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petter AV1 enging vibration

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petter AV1 enging vibration

Post by RTech on Wed Jul 16 2014, 13:35

Hi I have a petter AV1 engine that has vibration issue's at 1500 RPM We have fixed anti vibration mounts which have made things worse looking at most engine's they seem to be mounted on wooden blocks can anyone help me thanks Nigel

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Re: petter AV1 enging vibration

Post by Villiers on Wed Jul 16 2014, 16:45

What is it driving? these engines tend not to be balances as such and if all you have is the engine on the floor then it will vibrate, bolt it down and it will be better, if it is to be a display then slow it down if you can, unless it is driving a genny then that shouldn't be a problem.

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Re: petter AV1 enging vibration

Post by woody on Wed Jul 16 2014, 17:52

Bolt it to some heavy steel I beam sleepers.

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vibration

Post by RTech on Thu Jul 17 2014, 07:52

Hi thanks for your reply that was what i had in mind, we are going to use it as a test engine to try out a new type of fuel and it was running with out the vibration up to 1400 rpm but because its on nylon wheels on a shiny floor anything above that off she goes side ways,
Your reply should please the guys at work as we thought something was seriously wrong with the engine.
thanks again Nigel

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Re: petter AV1 enging vibration

Post by woody on Thu Jul 17 2014, 15:34

Any single cylinder engine, and plenty of two pots will have a degree of vibration, even if the crank has counterbalance weights.

With your current set-up you probably hit some resonance at 1500 rpm. Adding weight will always help - except your back when lifting it !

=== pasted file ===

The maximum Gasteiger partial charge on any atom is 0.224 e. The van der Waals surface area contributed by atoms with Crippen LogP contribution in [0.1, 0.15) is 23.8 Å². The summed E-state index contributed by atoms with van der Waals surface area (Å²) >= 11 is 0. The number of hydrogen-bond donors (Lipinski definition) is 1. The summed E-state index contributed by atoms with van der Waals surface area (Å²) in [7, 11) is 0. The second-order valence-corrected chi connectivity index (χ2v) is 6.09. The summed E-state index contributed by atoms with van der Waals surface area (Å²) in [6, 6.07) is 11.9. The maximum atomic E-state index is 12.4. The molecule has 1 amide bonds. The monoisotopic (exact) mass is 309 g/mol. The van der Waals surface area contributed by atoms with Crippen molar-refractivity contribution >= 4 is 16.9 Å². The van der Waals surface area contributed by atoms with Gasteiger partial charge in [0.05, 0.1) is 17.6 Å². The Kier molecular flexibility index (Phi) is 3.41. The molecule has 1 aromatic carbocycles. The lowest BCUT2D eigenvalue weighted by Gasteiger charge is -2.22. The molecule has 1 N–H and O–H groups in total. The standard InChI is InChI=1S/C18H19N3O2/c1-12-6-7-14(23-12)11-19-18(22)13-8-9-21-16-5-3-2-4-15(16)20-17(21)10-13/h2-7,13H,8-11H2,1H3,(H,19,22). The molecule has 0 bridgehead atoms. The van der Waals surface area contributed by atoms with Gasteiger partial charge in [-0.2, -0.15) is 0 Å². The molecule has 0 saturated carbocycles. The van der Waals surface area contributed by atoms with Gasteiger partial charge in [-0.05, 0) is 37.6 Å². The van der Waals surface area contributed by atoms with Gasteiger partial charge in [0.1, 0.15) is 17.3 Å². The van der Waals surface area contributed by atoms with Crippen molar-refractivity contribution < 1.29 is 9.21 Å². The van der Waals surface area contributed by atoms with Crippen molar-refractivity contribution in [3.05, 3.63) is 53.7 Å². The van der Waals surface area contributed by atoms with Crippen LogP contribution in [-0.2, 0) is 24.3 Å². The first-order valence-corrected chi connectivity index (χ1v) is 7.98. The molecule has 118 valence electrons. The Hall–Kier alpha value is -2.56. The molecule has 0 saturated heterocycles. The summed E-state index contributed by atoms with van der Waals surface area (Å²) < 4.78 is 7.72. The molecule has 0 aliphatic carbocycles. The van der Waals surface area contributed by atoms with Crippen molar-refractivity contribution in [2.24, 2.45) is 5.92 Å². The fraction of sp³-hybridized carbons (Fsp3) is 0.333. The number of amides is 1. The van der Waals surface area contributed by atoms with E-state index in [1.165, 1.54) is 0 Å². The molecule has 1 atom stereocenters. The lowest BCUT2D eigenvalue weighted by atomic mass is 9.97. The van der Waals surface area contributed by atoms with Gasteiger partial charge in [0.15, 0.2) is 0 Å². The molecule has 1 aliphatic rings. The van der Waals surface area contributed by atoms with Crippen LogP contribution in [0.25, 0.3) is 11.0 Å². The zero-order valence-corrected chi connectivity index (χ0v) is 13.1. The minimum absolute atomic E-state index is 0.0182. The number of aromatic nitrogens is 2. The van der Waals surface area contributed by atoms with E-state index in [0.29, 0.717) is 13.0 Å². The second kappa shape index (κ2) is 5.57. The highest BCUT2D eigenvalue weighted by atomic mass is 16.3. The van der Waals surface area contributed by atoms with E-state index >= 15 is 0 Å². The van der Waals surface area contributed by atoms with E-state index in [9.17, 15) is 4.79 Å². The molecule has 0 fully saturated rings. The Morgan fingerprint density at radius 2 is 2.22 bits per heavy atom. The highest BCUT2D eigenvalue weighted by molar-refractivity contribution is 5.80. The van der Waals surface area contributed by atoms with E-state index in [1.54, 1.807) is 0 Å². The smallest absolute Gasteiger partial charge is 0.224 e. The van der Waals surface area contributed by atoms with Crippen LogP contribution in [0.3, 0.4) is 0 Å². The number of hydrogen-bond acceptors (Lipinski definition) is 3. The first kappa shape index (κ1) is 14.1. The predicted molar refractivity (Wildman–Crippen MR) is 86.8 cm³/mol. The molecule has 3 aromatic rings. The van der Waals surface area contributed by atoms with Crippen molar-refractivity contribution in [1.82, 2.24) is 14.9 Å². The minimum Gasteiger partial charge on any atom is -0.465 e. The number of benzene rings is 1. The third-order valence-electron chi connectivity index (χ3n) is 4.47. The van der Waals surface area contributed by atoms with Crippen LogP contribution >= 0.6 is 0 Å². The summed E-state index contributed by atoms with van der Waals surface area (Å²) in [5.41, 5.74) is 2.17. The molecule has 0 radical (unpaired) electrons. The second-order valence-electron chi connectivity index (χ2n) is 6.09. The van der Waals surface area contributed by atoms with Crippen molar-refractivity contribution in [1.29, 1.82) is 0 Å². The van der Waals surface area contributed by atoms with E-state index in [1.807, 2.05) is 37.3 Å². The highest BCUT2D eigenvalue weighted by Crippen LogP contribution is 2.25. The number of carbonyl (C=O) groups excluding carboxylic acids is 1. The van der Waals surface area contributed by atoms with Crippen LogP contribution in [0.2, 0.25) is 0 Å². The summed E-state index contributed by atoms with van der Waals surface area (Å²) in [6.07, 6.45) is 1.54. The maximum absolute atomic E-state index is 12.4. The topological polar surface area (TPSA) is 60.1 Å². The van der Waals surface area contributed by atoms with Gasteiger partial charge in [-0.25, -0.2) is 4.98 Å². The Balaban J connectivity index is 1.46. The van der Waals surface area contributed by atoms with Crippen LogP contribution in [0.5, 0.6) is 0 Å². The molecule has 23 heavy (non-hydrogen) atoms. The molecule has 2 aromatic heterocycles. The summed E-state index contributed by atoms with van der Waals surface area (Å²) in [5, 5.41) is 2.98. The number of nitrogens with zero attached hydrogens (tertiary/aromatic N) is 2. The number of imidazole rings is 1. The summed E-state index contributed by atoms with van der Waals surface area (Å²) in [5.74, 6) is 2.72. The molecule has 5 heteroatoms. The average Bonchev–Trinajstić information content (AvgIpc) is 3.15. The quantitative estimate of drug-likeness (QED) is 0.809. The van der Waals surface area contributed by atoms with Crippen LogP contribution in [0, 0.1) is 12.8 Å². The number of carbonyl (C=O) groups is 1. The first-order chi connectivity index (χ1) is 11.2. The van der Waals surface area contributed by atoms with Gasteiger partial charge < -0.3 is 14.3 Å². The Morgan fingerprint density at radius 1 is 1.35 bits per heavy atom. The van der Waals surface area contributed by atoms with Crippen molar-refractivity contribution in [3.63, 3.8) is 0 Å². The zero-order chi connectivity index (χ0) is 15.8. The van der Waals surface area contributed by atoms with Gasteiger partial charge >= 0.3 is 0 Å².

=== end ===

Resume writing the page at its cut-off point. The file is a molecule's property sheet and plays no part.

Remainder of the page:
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Re: petter AV1 enging vibration

Post by Biggusdannus on Fri Jul 18 2014, 10:02

My AV1 was fairly lively at 1500rpm, I swapped the spring to get it to run at 800rpm for rally purposes. Much better!

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Re: petter AV1 enging vibration

Post by Darryl Ovens on Mon Jul 21 2014, 21:24

Engine vibration and mounting
Reciprocating machine vibration can be fairly complex.  However it can be broken down to make it more manageable.

(First a few basics;)
If you consider unbalance in a rotor with a horizontal axis.  (Ie a simple shaft between two bearings).  Looking down the shaft axis the unbalance will generate a force, the direction of which rotates with the unbalance.  If we look at only the horizontal axis (or component), it is a sine wave like force.  The same applies in the vertical axis.  The horizontal and the vertical forces are the same size, but one “leads” the other by a quarter of a turn or 90 deg.

How the machine and bearings respond to this force depends on how the bearings are “restrained”.  Note that usually the vertical and the horizontal mounting “restraint” is quite different, often the vertical axis is much more rigid than the horizontal axis.

There are three parts to the mounting restraint;  
One is how stiff the mounting is, ie how much force is needed for a given deflection, (like a spring).
Another is how much mass there is in and at the mounting.  The mass causes the response to be frequency (speed), dependent.  Think of it like this; at lower frequencies there is more time for the mass to start moving, so there is more response, (for the same force).
The third is how much damping there is.  This tries to reduce the deflection and absorbs energy in doing so.

At low speeds the unbalance force is low so there is little vibration, even though there is more time for the mass to start moving.  At high speeds there is more force but insufficient time for the mass to start moving.  
In between there is a speed range where stiffness and mass work together as in a pendulum (or swing), the deflection force due to unbalance gets the mass moving, but this results in deflection where the stiffness (like a spring), slows the mass and pushes it back towards where it started.  However in this speed range this occurs at roughly the same time as the unbalance force has also reversed and is now pushing it in the same direction.  Now there is twice as much force pushing the mass, so it moves twice as much, next time there is three times, then four times etc, so it builds up.
This is called resonance, and is made use of in pendulums and children’s swings etc, to over time produce much greater movement than you might expect from the force available.

Fortunately the third part; “damping”, is what prevents the vibration from continuing to build up indefinitely.  Damping is usually proportional to velocity, and is usually a mixture of friction and viscus damping.